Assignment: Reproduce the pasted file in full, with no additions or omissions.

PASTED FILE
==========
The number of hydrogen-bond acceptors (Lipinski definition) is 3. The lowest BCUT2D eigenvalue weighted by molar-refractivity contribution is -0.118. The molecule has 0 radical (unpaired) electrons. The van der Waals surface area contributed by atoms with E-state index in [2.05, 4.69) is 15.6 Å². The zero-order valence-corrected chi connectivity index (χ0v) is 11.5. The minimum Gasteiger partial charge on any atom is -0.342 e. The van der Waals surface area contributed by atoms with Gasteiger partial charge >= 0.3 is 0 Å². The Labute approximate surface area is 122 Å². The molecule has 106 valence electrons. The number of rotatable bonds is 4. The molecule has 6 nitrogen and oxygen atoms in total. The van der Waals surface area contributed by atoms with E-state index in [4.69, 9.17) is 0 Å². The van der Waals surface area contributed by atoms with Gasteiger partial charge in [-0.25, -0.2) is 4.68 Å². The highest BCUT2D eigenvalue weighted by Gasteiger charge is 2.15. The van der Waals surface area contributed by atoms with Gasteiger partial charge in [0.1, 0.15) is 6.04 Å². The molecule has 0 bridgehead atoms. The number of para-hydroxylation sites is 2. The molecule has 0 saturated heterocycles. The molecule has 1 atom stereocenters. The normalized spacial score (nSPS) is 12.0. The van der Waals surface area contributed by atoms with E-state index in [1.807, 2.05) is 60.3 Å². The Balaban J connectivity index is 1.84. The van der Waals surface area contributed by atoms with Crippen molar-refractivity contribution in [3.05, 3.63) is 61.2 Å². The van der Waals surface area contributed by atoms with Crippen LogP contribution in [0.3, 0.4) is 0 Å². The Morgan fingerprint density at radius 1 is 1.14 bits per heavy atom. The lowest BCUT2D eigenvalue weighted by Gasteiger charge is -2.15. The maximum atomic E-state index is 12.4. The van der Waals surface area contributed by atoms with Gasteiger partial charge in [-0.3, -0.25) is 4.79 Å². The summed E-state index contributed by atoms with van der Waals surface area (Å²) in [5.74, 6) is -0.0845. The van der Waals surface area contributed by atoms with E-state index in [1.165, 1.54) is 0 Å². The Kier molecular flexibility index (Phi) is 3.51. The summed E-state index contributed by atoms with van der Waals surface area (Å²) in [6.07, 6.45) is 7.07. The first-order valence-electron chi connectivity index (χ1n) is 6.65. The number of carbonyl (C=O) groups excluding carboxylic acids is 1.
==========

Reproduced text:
The number of hydrogen-bond acceptors (Lipinski definition) is 3. The lowest BCUT2D eigenvalue weighted by molar-refractivity contribution is -0.118. The molecule has 0 radical (unpaired) electrons. The van der Waals surface area contributed by atoms with E-state index in [2.05, 4.69) is 15.6 Å². The zero-order valence-corrected chi connectivity index (χ0v) is 11.5. The minimum Gasteiger partial charge on any atom is -0.342 e. The van der Waals surface area contributed by atoms with Gasteiger partial charge >= 0.3 is 0 Å². The Labute approximate surface area is 122 Å². The molecule has 106 valence electrons. The number of rotatable bonds is 4. The molecule has 6 nitrogen and oxygen atoms in total. The van der Waals surface area contributed by atoms with E-state index in [4.69, 9.17) is 0 Å². The van der Waals surface area contributed by atoms with Gasteiger partial charge in [-0.25, -0.2) is 4.68 Å². The highest BCUT2D eigenvalue weighted by Gasteiger charge is 2.15. The van der Waals surface area contributed by atoms with Gasteiger partial charge in [0.1, 0.15) is 6.04 Å². The molecule has 0 bridgehead atoms. The number of para-hydroxylation sites is 2. The molecule has 0 saturated heterocycles. The molecule has 1 atom stereocenters. The normalized spacial score (nSPS) is 12.0. The van der Waals surface area contributed by atoms with E-state index in [1.807, 2.05) is 60.3 Å². The Balaban J connectivity index is 1.84. The van der Waals surface area contributed by atoms with Crippen molar-refractivity contribution in [3.05, 3.63) is 61.2 Å². The van der Waals surface area contributed by atoms with Crippen LogP contribution in [0.3, 0.4) is 0 Å². The Morgan fingerprint density at radius 1 is 1.14 bits per heavy atom. The lowest BCUT2D eigenvalue weighted by Gasteiger charge is -2.15. The maximum atomic E-state index is 12.4. The van der Waals surface area contributed by atoms with Gasteiger partial charge in [-0.3, -0.25) is 4.79 Å². The summed E-state index contributed by atoms with van der Waals surface area (Å²) in [5.74, 6) is -0.0845. The van der Waals surface area contributed by atoms with E-state index in [1.165, 1.54) is 0 Å². The Kier molecular flexibility index (Phi) is 3.51. The summed E-state index contributed by atoms with van der Waals surface area (Å²) in [6.07, 6.45) is 7.07. The first-order valence-electron chi connectivity index (χ1n) is 6.65. The number of carbonyl (C=O) groups excluding carboxylic acids is 1.